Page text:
MELBOURNE, Fla. — As a strengthening Hurricane Matthew barrelled toward a Florida landfall late Thursday, Gov. Rick Scott issued a stern warning to 1.5 million residents and tourists along the coast to get out now: "This storm will kill you."
He said any who defied warnings faced life-threatening winds as strong as 150 mph, storm surges up to 9 feet and and widespread power outages.
"Evacuate, evacuate, evacuate," a grim Scott said at a briefing flanked by emergency staff. He said he had added 1,000 National Guard troops to the 2,500 troops already deployed.
While the storm's exact track could vary slightly as it locks into its final path in the sweep up from the Caribbean, Scott said Florida "must prepare for a direct hit."
"This storm will kill you," he said. "Time is running out. We don't have much time left."
As of 8 a.m. ET Thursday, the storm was centered about 215 miles southeast of West Palm Beach, Florida and moving northwest toward the state at 12 mph, according to the U.S. National Hurricane Center. Forecasters say the first outer rain bands from Hurricane Matthew have already begun to approach Florida as the big storm crosses the Bahamas toward the state.
Scott has already asked President Obama to declare a pre-landfall emergency and canceled tolls in the affected areas, including the entire Florida Turnpike, Alligator Alley, Central Florida Expressway Authority and the Miami-Dade Expressway Authority, to help speed evaucation.
There were 58 American Red Cross shelters open around the state by Wednesday night. Another 58 were expected to open Thursday. Florida Division of Emergency Management staffers spent Wednesday night finding ways to staff shelters, particularly in Brevard County.
At Miami International Airport, 341 arrivals and 305 departures — or about 90 percent of the daily flight schedule — had been cancelled by mid-morning.
While many motorists jammed highways along the coast, others took their departure in stride.
Along A1A Highway, Paul MacDonald took one last walk with his wife and daughter before they closed up their house on Delray Beach to ride out the storm.
While the storm clouds looked ominous and the forecast called for widespread destruction along their beloved coastline, the Detroit native said it could be worse. "It still beats the snow," he said.
The governors of South Carolina and North Carolina have also declared states of emergency along the coast in anticipation of high-winds and life-threatening storm surges as high as 9 feet in some areas. In Charleston, city officials say the city has run out of sandbags after distributing 15,000 — more than for any other storm.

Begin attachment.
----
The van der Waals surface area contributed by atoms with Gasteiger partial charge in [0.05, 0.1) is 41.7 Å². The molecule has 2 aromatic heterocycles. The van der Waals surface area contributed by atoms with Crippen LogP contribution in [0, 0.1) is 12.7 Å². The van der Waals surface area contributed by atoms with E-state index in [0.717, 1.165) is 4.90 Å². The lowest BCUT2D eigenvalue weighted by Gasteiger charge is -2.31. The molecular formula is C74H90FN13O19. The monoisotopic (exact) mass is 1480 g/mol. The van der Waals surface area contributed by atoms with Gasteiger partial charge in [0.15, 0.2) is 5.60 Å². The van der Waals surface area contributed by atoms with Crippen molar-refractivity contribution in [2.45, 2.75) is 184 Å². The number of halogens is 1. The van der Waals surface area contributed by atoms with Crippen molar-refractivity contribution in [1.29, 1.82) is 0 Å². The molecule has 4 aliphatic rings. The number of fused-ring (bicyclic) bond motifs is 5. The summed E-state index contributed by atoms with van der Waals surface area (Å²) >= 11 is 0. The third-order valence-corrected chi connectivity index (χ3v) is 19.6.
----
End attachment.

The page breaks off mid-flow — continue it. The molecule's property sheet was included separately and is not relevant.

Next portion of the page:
Gov. Nikki Haley urged residents to get at least 100 miles from the shore, reminding residents who've decided to stay that they could be putting the lives of law enforcement and emergency responders in danger, not just their own.
Roughly 250,000 residents and tourists fled South Carolina's Lowcountry by Wednesday evening ahead of the approaching storm. At least as many more are expected to evacuate Thursday.
Authorities say a motorist in South Carolina was shot and wounded by deputies during an altercation over a Hurricane Matthew evacuation route, the Associated Press reports.
Berkeley County Sheriff Duane Lewis says a motorist knocked down some traffic cones at a check point in Moncks Corner and sped off.
The sheriff says when deputies finally caught up with the driver a few miles away he pointed a gun at deputies and started shooting. The sheriff says the deputies shot back, wounding the man who was taken to the hospital. His name and condition were not immediately released. No deputies were wounded.
The hurricane, which swept northward through the Caribbean, has left at least 16 people dead. Officials in Haiti raised the death toll to 10 and the number is expected to further increase as aid workers reach remote areas. The storm also pounded parts of Jamaica, the Dominican Republic and Cuba.
The Category 3 storm is forecast to straddle Florida's coastline late Thursday into early Friday. The center is projected to scrape Brevard County's with hurricane-force winds that can down trees and scatter debris over a wide area to communities through Friday evening.
Gallop reporting for Florida Today, Brett Blackledge reporting from Tallahassee for The Naples Daily News; Stanglin reporting from McLean, Va. Contributing: Alan Gomez in Miami, Jane Onyanga-Omara in London, Elizabeth LaFleur in Greenville, S.C. and John Bacon in McLean, Va.